Education Week - March 30, 2016 - (Page 21)

limits our definition-as well as our experience-of happiness. He gives an example: A mountain climber scaling a cliff may not like her cramped muscles, but she feels a satisfaction that transcends liking. I may not like my brain turning into a papier-mâché pulp after teaching, but I feel satisfied when I teach well. So, the next time a student says, "I hate school," I'll agree. I hate school the way the writer hates working on a complicated plot for three hours, or the way the athlete hates getting up at 4 a.m. to run 10 miles. But when my students and I struggle through a long essay and find the perfect words to express ourselves, we feel accomplished in a way that is greater than painless joys. We feel gratified in a way that transcends "like" and "hate." "Great speech, Mr. O," I can hear that student say. "But you didn't say anything about why we go to school or why you teach." I imagine the entire class leaning in as I stare back and wish a greater purpose would fly through the window. I would tell my students that when we learn about the world, we grow. We better understand our lives and the lives of others. As we get a better sense of how things work, the world becomes a little less cloudy. We learn to become better people. " If we truly wanted to attract, retain, and support the best and brightest principals, we would focus on making their jobs more doable." and make even the principals of high-performing schools feel like targets. If, as seems likely, these trends continue, principals will need all the stress relief they can get. Sadly, they seem to be availing themselves of this less. State associations of principals and other professional organizations report that attendance at their conferences is declining. Principals feel too harried to take time away, to devote themselves to precisely what they need: renewal. Stress is almost always intensified by isolation, and almost always reduced by connection and support. This is especially true when one has little control over the sources of stress. Connection and support are not just niceties: They are life-sustaining and competence-enhancing. In Dublin, the Guinness, the socializing, and the singing weren't responses to Riley's findings, but they certainly made sense in light of those findings. So long as American principals remain under siege, they would do well to get their Irish on. n ROBERT EVANS, a psychologist and school consultant, is the executive director of the Human Relations Service in Wellesley, Mass. He can be reached at www.robevans.org. When I was in high school, my life was chaotic. My history teacher, Mr. Karpluk, would call my house in the morning to wake me up for school. When I arrived, he would walk me to the sports fields to ask how I was. He cared for me at a time when few people did. So I have another purpose: I want to be Mr. Karpluk for my students. I want them to feel like they matter, and I want them to remember that feeling. At the end of the day, I still feel like a used piñata, but my students can't fix that. I can't expect them to inspire me. Isn't it my job to inspire them? I try to do so 180 days a year, and it exhausts me. Although this may sound too simple, taking a walk is the best antidote. When a stack of papers sits on my desk, I walk out of my classroom and clear my thoughts of writing assignments and literary passages. I explore the parts of the school I rarely see: the music rooms where students sing, the woodshop where the smell of cut wood fills the hallway, the cacophonous cafeteria. I feel uplifted seeing my students in the world outside my classroom. I return energized and ready to teach-whether I like it or not. n PATRICK O'CONNOR is a high school English teacher in Massachusetts. He is a freelance journalist and a writer of fiction and poetry. Finding Joy in Teaching I By Jonathan Eckert teach to entertain myself. For the past 20 years, I have shared this key to quality instruction with elementary through college students. They all look at me like I am a bit egocentric and a little crazy. I don't think I am. My own entertainment is only one ingredient of the whole recipe for a productive learning environment. But if I am not enjoying teaching, student learning will suffer. If I am bored, burned out, or beaten down, it is highly unlikely that my students will engage in vibrant learning. This is true for assessment, content, and classroom management-the three cornerstones of quality instruction. One way to judge the quality of an assessment is: Do I want to grade it? If I get tired of assessing essays that try to persuade the principal to say no to school uniforms, I change the assessment. If I can't bear to read another policy memo about a particular topic, I change the syllabus. If I do not enjoy assessing the assignment, my students rarely enjoy completing it. The quality of the work suffers. What about teaching the same content day after day? I taught four sections of science to 7th graders for years. Photosynthesis, cellular respiration, and asexual reproduction were not what got me out of bed in the morning. The key for me was to focus on how 100 different individuals interacted with the concepts during the labs. Suddenly, asexual reproduction became fascinating when I heard students trying to make sense of it. "How can a potato get jiggy under the ground?" one student asked. Classroom management also has to remain fresh. I posted a magnetic Elvis Presley replete with an extensive wardrobe on the front board of my 5th grade classroom. If the class got too loud, I would remove, for example, Elvis' Hawaiian lei. This equaled one less minute of recess. A lei and the removal of his sunglasses equaled three fewer minutes, and so on. The students could earn these items back for quality work. At the end of the week, if Elvis was dressed like "the King," we had 15 minutes of recess. Eventually, I only had to take a couple steps toward Elvis to quiet the classroom. Admittedly, some of my techniques are a bit quirky, but that is the point. We should engage students in ways that we enjoy-a teacher's enjoyment is a precondition for student engagement. Teaching morale has declined over the past two decades. Promised K-12 improvements, meanwhile, have included increased rigor, more testing, and "teacher proofing" a narrowing curriculum. Many of these changes have taken the joy out of the classroom because teachers have lost control of what is taught, when it's taught, and how it's assessed. This situation should not come as a revelation to anyone who has stood in front of students recently. In the schools I visit across the country, I hear a common refrain: "Teaching isn't fun " Getty 4. I don't feel guilty about missing school for my own professional growth. 5. I take my full vacation and don't work during it. 6. Most weeks I receive at least one professional compliment. 7. Someone above me cares about my development. 8. Each day I get to do what I'm best at and care most about. The best score is 8-the worst, 40. As I ask the questions, uneasy laughter builds. As people total their results, which tend to cluster in the 30s, the room grows quiet. Invariably, some principals won't reveal their scores. Needless to say, this questionnaire is not scientific. Its purpose is to dramatize a point: The pressures and expectations placed on principals are increasingly untenable. If we truly wanted to attract, retain, and support the best and brightest principals, we would focus on making their jobs more doable. In this regard, the last two items in my questionnaire have a specific source. As Brandon Busteed, the executive director of Gallup Education, has reported in these pages, voluminous research shows that the two key elements for success in work and life are "having someone who cares about your development and having an opportunity to do what you do best every day." This is especially true, he argues, for students and teachers-and, I would add, for principals. Rather than concentrate on correcting weaknesses, Busteed says, "the most successful people focus primarily on building on what they're naturally good at and turning those talents into strengths." This finding appears repeatedly in the management literature-and is just as repeatedly ignored by policymakers and regulators, who continue to foster initiative fatigue, fixate on deficits in schools' performance, dismiss the crucial impact of negative out-of-school influences on students, A teacher's enjoyment is a precondition for student engagement." anymore." This is a tragedy for all of us. The only way to build better learning environments is through trust. I still find classrooms where trust exists, but they are becoming increasingly rare. A fear of testing, failure, and loss of control is now the norm. We know that safe learning environments are essential for students, but they must first exist for teachers. School improvement has to start at the classroom level. The implementation of the Every Student Succeeds Act could create more-supportive teaching conditions. States and districts could reconsider accountability policies that erode trust and support. Instead, they could support professional learning that promotes expertise and differentiated roles for teachers. However, our work is more human than many policymakers grasp. And so teachers and administrators must lead the way in prioritizing learning that embraces risk, inquiry, and hard work. Principals and teachers need to take back their schools, so teachers can take back their classrooms. Teachers and principals must be fearless. Teachers have to stop blaming others-principals, district offices, and departments of education-for what they "have to do" in their classrooms. Great teachers find what works for them and their students, and they run with it. They beg, borrow, and steal ideas and then make them their own. They find their own versions of a magnetic Elvis and take a risk. This is the only way to grow. Many veteran teachers repeat the following mantra to their students: "I am not here to entertain you." Maybe teachers should start telling themselves, "I am here to be entertained by my students' learning." If teachers find enjoyment in their students' learning and growth, they will never stop learning and growing themselves. n JONATHAN ECKERT is an associate professor of education at Wheaton College in Illinois. He is the author of The Novice Advantage: Fearless Practice for Every Teacher (Corwin Press, 2016). EDUCATION WEEK | March 30, 2016 | www.edweek.org/go/commentary | 21 http://www.robevans.org http://www.edweek.org/go/commentary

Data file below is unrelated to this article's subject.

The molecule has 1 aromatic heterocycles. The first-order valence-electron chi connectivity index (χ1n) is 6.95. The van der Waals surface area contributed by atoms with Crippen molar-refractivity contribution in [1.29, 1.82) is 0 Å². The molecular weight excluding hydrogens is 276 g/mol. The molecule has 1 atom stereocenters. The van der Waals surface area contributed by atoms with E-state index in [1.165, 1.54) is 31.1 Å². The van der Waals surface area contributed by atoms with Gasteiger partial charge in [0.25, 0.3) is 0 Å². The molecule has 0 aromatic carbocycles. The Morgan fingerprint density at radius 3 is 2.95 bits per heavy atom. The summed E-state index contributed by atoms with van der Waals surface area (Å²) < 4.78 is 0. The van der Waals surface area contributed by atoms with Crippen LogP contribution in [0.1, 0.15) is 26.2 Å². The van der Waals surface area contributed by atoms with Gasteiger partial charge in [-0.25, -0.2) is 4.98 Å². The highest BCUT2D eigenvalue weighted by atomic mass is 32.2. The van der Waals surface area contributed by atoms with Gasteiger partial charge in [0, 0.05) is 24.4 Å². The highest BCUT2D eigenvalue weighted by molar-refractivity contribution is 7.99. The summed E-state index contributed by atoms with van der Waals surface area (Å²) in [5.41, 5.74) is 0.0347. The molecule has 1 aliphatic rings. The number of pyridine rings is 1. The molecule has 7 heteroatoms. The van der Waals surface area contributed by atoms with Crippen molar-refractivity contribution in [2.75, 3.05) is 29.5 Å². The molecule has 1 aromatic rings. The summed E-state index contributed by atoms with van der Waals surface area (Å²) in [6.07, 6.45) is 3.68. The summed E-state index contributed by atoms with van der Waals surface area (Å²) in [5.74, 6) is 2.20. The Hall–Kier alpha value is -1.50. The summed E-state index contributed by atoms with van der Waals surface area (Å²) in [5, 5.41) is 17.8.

Table of Contents for the Digital Edition of Education Week - March 30, 2016

Education Week - March 30, 2016
State Boards Feel New Need To Flex Muscles
Distress Call Issued On K-12 Facilities
Can ‘Micro-Credentialing’ Salvage Teacher PD?
Sanders Gets Educators’ Attention Despite Limited Specifics on K-12
Table of Contents
DAVID GAMBERG: What Makes a School?
News in Brief
Report Roundup
Common Core: Is Its Achievement Impact Starting To Dissipate?
ACT’s New 10th Grade Test Provides Competition for PSAT
N.C. Law Restricts Transgender Student Restroom Access
DIGITAL DIRECTIONS: Group Probes Ed-Tech Pricing, Buying
Home Schooling Gains Popularity With Military Families
Blogs of the Week
‘Teach to Lead’ Projects Face Uphill Climb at State Level
Hearing Weighs Student-Data Privacy Concerns
High Court Weighing Birth-Control Mandate
ESSA Rule Negotiators Grapple With Issues of Flexibility, Equity
ROBERT EVANS: Principals, Get Your Irish On
PATRICK O’CONNOR: Why Good Teachers Don’t Have to ‘Like’ Teaching
JONATHAN ECKERT: Finding Joy in Teaching
Letters
TopSchoolJobs Recruitment Marketplace

Education Week - March 30, 2016